The aims of this project were to optimise ways of controlling the fungal pathogen, Heterobasidion annosum, and minimise the use of chemical pesticides wherever possible.
Heterobasidion annosum (formerly called Fomes annosus) is a pathogenic fungus which kills the roots and rots the heartwood of most commercially grown conifer species. The pathogen gains entry to a crop, predominantly conifer species, when spores land on freshly created stumps. It then grows down into the root system and transfers across into the roots of adjacent trees, or a newly re-planted crop.
- Investigate whether treatments can be targeted to areas where the risks from the disease are highest
- Investigate biological control methods on pine and spruce
- Retain relevant EU and UK permits to continue use of two stump treatment agents
- Examine whether chemical thinning of larch and pine affects vulnerability to Heterobasidion root and butt rot.
Results so far
Disease risk assessment
The stumps of pine (Pinus species), Douglas fir (Pseudotsuga menziesii) and larch (Larix spp.) should always be treated using a chemical or, in the case of pine, chemical or biological control agent. We now know that the risk of serious disease in spruce (Picea spp.) species varies with soil type and climate. Our Disease Risk Assessment System shows that the greatest threat from this fungus comes on sites with well drained soils and relatively mild climates, whilst the risks are lowest on upland sites dominated by wet peats
Forest Research manufactures a biological control agent, PG Suspension, against Heterobasidion annosum. It contains spores of another fungus, Phlebiopsis gigantea, and is very successful in controlling the pathogen in the predominantly pine forests of East Anglia. It is available to anyone harvesting pine, and is a practicable alternative to chemical treatment with urea.
PG Suspension is currently only licensed for use on pine species, but experiments are under way to see whether it, and a similar Scandinavian product, Rotstop, are effective on spruce species as well. Preliminary results show that spore concentrations in the product would have to be greatly increased to make it effective on other species.
All plant protection products are periodically reviewed across the European Union. The Forestry Commission is the permit holder for the biological agent, PG Suspension, and the chemical agent, urea. Both products are under review at the moment and the Forestry Commission has submitted information on both treatment agents for review by the EU and the UK pesticides authority – Chemicals Regulation Directorate.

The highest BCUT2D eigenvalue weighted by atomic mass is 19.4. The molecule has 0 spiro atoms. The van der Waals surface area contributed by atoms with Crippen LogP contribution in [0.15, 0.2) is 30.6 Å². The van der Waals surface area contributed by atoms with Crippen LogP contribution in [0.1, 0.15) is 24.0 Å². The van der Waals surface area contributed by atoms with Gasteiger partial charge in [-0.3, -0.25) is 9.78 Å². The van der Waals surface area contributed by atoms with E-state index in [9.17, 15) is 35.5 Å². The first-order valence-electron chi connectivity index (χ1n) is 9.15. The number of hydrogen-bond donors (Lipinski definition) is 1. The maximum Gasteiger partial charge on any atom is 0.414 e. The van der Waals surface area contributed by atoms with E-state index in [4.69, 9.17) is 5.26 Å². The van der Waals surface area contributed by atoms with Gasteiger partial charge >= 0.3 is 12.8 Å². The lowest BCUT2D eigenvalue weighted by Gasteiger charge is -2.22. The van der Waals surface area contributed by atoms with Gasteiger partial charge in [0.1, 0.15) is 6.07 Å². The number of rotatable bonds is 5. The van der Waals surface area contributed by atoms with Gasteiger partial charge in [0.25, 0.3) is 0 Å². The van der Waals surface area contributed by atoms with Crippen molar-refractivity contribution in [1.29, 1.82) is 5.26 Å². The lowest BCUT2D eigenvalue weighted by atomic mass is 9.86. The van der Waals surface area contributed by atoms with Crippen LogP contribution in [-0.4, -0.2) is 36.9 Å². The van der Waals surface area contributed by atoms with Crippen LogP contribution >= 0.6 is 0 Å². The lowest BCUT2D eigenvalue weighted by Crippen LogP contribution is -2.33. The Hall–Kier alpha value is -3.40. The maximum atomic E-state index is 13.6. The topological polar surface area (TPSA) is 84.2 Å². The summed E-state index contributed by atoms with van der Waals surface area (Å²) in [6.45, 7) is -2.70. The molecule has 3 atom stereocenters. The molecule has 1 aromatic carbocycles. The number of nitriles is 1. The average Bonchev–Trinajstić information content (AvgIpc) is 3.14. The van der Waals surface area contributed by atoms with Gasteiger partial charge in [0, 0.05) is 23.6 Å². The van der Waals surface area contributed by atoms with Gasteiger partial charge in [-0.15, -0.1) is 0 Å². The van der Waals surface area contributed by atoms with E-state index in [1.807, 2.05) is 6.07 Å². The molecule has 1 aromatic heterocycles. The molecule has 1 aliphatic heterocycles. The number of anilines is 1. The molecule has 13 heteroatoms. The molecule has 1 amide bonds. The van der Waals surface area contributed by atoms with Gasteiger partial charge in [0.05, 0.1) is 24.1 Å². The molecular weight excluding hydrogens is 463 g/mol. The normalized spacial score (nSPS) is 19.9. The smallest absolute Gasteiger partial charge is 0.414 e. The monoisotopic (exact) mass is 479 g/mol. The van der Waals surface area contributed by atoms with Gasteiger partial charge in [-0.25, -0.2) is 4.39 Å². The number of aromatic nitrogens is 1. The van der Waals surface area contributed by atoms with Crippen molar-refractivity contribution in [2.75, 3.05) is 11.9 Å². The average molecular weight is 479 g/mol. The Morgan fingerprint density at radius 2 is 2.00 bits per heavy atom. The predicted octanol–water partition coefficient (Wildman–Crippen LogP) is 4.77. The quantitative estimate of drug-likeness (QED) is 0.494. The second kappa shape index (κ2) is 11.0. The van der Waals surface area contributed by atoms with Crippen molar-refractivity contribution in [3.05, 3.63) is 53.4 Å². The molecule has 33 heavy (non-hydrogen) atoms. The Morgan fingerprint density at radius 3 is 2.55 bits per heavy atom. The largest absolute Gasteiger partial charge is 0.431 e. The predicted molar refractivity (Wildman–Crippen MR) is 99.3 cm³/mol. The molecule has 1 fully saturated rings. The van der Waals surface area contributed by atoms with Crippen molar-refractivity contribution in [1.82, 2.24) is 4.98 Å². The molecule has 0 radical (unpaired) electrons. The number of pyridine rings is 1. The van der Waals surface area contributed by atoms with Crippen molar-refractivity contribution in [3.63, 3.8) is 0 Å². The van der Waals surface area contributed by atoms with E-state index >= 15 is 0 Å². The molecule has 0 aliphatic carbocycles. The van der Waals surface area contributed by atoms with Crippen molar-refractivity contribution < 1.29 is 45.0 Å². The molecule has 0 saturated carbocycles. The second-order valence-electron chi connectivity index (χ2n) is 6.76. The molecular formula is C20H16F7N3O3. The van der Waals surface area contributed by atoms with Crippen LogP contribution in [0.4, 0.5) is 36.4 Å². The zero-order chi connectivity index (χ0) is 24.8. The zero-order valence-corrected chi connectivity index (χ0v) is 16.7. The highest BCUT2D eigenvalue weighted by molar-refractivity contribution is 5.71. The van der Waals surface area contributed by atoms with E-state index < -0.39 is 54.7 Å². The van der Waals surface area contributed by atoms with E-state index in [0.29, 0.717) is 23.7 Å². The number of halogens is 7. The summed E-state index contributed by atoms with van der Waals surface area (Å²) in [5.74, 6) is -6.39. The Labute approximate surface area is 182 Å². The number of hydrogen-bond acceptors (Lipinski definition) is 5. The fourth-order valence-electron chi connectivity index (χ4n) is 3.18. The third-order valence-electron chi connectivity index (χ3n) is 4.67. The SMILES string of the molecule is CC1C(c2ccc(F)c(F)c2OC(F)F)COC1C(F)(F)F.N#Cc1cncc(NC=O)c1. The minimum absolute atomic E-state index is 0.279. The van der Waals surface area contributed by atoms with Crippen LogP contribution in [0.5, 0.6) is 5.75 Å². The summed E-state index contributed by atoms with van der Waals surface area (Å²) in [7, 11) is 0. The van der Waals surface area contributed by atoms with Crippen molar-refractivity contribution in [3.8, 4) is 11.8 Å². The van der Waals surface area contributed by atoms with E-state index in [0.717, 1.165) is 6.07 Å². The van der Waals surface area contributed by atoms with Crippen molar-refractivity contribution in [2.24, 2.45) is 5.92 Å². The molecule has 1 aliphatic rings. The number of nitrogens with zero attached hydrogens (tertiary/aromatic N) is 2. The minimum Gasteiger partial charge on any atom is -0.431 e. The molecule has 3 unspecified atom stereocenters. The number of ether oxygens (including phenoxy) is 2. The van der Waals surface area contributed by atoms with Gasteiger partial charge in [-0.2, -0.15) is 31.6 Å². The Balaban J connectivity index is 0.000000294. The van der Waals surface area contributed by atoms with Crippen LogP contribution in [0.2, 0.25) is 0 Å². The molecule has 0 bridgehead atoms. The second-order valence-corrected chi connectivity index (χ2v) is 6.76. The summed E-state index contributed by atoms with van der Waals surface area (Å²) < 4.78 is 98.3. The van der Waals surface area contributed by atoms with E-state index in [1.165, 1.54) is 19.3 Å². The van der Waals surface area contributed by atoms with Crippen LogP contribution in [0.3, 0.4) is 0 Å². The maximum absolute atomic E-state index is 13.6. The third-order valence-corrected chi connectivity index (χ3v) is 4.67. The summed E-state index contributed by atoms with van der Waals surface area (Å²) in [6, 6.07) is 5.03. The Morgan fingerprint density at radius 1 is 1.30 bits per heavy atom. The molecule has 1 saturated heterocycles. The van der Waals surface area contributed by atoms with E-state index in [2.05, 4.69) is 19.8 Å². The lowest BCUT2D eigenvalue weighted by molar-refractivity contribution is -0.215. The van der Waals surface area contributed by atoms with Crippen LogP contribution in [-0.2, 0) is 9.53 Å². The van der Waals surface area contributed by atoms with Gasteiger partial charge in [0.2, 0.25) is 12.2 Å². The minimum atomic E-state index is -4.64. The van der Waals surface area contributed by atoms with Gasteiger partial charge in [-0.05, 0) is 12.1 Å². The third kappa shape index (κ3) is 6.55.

Heterobasidion annosum and chemical thinning
Experiments are currently under way to see whether novel chemical thinning methods could be used to defoliate larch trees to try to slow or even prevent the spread of the pathogen, Phytophthora ramorum. Chemical thinning can, however, sometimes increase infection of trees by H. annosum, and this is being monitored.
Disease risk assessment models are constantly being refined as further data are collected. An update will be available when the new edition of ‘Reducing Pesticide Use in Forestry’ is released.
Experimentation looking at biological control on spruce is ongoing and reviewed at regular intervals.
Pesticides re-registration requirements are amended regularly, and we aim to submit information to the relevant bodies if and when required.
Research into novel chemical thinning methods and impacts on Heterobasidion annosum began in 2014 and was due to conclude in late 2016.
Related resources (Recent publications)
Willoughby et al., (2004). Reducing pesticide use in forestry. Forestry Commission
Funders and partners
Research on stump treatment and associated pesticide registration requirements have been funded by the the Forestry Commission, Scottish Forestry (formerly Forestry Commission Scotland), and Forestry & Land Scotland (formerly Forest Enterprise Scotland).
Forestry authorities' policy
Both the research and the associated ongoing tasks relating to pesticide registration are crucial to the sustainability of much of the UK’s conifer forests and protection of the wider forest ecosystems. The country forestry authorities in the UK aim to increase the availability and uptake of PG Suspension, and we strongly support their drive to adopt an integrated pest management (IPM) approach wherever possible, to reduce the reliance on pesticides.